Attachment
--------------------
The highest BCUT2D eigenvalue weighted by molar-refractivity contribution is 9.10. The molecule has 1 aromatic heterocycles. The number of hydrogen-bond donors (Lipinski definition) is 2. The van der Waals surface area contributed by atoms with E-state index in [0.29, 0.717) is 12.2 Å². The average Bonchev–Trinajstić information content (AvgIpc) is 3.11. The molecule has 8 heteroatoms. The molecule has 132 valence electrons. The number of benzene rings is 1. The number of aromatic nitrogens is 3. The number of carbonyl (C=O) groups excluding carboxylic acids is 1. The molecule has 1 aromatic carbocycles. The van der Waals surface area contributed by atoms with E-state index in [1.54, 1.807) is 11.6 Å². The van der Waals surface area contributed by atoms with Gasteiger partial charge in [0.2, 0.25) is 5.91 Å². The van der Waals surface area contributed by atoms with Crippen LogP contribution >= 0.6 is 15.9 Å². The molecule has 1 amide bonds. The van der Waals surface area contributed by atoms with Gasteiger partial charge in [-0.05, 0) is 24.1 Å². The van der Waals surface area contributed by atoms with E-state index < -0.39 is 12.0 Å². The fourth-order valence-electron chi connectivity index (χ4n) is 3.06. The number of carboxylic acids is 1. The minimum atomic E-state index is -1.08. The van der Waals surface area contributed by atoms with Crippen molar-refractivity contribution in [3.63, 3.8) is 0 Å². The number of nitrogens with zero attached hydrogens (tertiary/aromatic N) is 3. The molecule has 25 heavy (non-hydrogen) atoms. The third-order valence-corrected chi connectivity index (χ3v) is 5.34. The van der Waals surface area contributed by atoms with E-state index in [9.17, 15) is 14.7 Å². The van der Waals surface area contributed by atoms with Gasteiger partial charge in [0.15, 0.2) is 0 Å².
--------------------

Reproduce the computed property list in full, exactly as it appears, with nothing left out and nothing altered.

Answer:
The highest BCUT2D eigenvalue weighted by molar-refractivity contribution is 9.10. The molecule has 1 aromatic heterocycles. The number of hydrogen-bond donors (Lipinski definition) is 2. The van der Waals surface area contributed by atoms with E-state index in [0.29, 0.717) is 12.2 Å². The average Bonchev–Trinajstić information content (AvgIpc) is 3.11. The molecule has 8 heteroatoms. The molecule has 132 valence electrons. The number of benzene rings is 1. The number of aromatic nitrogens is 3. The number of carbonyl (C=O) groups excluding carboxylic acids is 1. The molecule has 1 aromatic carbocycles. The van der Waals surface area contributed by atoms with E-state index in [1.54, 1.807) is 11.6 Å². The van der Waals surface area contributed by atoms with Gasteiger partial charge in [0.2, 0.25) is 5.91 Å². The van der Waals surface area contributed by atoms with Crippen LogP contribution >= 0.6 is 15.9 Å². The molecule has 1 amide bonds. The van der Waals surface area contributed by atoms with Gasteiger partial charge in [-0.05, 0) is 24.1 Å². The van der Waals surface area contributed by atoms with E-state index < -0.39 is 12.0 Å². The fourth-order valence-electron chi connectivity index (χ4n) is 3.06. The number of carboxylic acids is 1. The minimum atomic E-state index is -1.08. The van der Waals surface area contributed by atoms with Crippen molar-refractivity contribution in [3.63, 3.8) is 0 Å². The number of nitrogens with zero attached hydrogens (tertiary/aromatic N) is 3. The molecule has 25 heavy (non-hydrogen) atoms. The third-order valence-corrected chi connectivity index (χ3v) is 5.34. The van der Waals surface area contributed by atoms with E-state index in [9.17, 15) is 14.7 Å². The van der Waals surface area contributed by atoms with Gasteiger partial charge in [0.15, 0.2) is 0 Å².